Outstanding Lead Actress in an Original Movie

Shannen Doherty in No One Would Tell

Chelsea Frei in Victoria Gotti: My Father’s Daughter

McKenna Grace in The Bad Seed

Paula Malcolmson in Deadwood

Molly Parker in Deadwood

Christina Ricci in Escaping The Madhouse: The Nellie Bly Story

Outstanding Supporting Actor In A Comedy Series

Fred Armisen in Documentary Now!

Andre Braugher in Brooklyn Nine Nine

Anthony Carrigan in Barry

Tony Hale in Veep

Sam Richardson in Veep

Stephen Root in Barry

Outstanding Supporting Actor In A Drama Series

Jonathan Banks in Better Call Saul

Nikolaj Coster-Waldau in Game of Thrones

Peter Dinklage in Game of Thrones

Giancarlo Esposito in Better Call Saul

Peter Mullan in Ozark

Luca Padovan in You

Outstanding Supporting Actor In A Limited Series

Stephen Dorff in True Detective

Timothy Hutton in The Haunting of Hill House

Chris Messina in Sharp Objects

Stellan Skarsgard in Chernobyl

Justin Thereoux in Maniac

Ben Whishaw in A Very English Scandal

Outstanding Supporting Actor In An Original Movie

Jim Broadbent in King Lear

Bill Camp in Native Son

Theothus Carter in O.G.

Rory Kinnear in Brexit

Gerald McRaney in Deadwood

Will Poulter in Bandersnatch (Black Mirror)

Outstanding Supporting Actress in A Comedy Series

Caroline Aaron in The Marvelous Mrs. Maisel

Alex Borstein in The Marvelous Mrs. Maisel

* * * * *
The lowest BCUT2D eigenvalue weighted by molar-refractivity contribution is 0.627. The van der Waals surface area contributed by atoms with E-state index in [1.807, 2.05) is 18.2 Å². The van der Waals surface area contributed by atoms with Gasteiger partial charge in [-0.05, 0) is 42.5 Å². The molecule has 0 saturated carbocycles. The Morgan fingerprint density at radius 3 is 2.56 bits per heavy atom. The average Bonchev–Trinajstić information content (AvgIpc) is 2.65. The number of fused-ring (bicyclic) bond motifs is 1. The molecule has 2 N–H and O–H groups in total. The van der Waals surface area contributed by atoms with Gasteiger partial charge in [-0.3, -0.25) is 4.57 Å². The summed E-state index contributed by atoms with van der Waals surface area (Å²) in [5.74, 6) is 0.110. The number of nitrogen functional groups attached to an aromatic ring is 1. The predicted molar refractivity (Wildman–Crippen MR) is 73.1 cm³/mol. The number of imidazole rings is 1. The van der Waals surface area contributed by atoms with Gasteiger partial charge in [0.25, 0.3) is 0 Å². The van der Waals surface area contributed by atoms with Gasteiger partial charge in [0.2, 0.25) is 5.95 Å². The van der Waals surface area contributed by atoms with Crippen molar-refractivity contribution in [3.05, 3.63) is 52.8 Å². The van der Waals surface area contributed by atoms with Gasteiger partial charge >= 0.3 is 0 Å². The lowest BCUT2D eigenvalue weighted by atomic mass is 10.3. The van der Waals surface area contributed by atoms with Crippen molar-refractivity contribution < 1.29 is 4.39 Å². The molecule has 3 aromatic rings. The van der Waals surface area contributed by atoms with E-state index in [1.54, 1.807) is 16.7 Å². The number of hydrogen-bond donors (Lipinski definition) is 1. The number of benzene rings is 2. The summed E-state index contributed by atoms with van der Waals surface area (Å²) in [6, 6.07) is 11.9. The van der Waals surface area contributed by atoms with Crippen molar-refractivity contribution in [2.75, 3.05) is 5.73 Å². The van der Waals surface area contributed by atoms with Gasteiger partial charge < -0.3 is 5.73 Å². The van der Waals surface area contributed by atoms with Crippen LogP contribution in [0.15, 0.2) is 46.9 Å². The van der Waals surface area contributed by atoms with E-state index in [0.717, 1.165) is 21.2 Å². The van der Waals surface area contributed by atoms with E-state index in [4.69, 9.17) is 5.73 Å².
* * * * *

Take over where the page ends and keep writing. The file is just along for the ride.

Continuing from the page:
Anna Chlumsky in Veep

Sarah Goldberg in Barry

Rita Moreno in One Day At A Time

Sarah Sutherland in Veep

Outstanding Supporting Actress In A Drama Series

Summer Bishil in The Magicians

Elisa Del Genio in My Brilliant Friend

Julia Garner in Ozark

Lena Headey in Game of Thrones

Elizabeth Lail in You

Shay Mitchell in You

Outstanding Supporting Actress In A Limited Series

Jessie Buckley in Chernobyl

Patricia Clarkson in Sharp Objects

Sally Field in Maniac

Patricia Hodge in A Very English Scandal

Connie Nielsen in I Am The Night

Emily Watson in Chernobyl

Outstanding Supporting Actress In An Original Movie

Kim Dickens in Deadwood

Florence Pugh in King Lear

Margaret Qualley in Favorite Son

Emma Thompson in King Lear

Emily Watson in King Lear

Robin Weigert in Deadwood

 

I Guess This Is Meant To Be A Teaser For James Bond 25


So, believe it or not, we’ve got a teaser for the next James Bond film.

Yes, even though the film itself is still being filmed, we have a teaser.  It’s not much of a teaser, to be honest.  Mostly, it’s a behind-the-scenes sort of thing.  So, if you had any doubt as to whether or not the production team was actually filming in Jamaica, now you know that they are.  Daniel Craig, Jeffrey Wright, Rami Malek, and a few others are briefly glimpsed.

Again, it’s not much of a teaser but I guess it was felt that something had to be done to combat the bad buzz that this film has been dealing with ever since Danny Boyle left the project.  It’s as if this teaser was specifically shot to say, “Yes, this is a real movie and no, Daniel Craig isn’t miserable and pissed off about playing the role again.”

I’ve seen some online speculation that Rami Malek is going to be playing Dr. No.  I sincerely hope not.  There’s no need to remake the old Bond films.  They’re still a lot of fun.  Plus, I still haven’t gotten over how they ruined Blofeld in SPECTRE.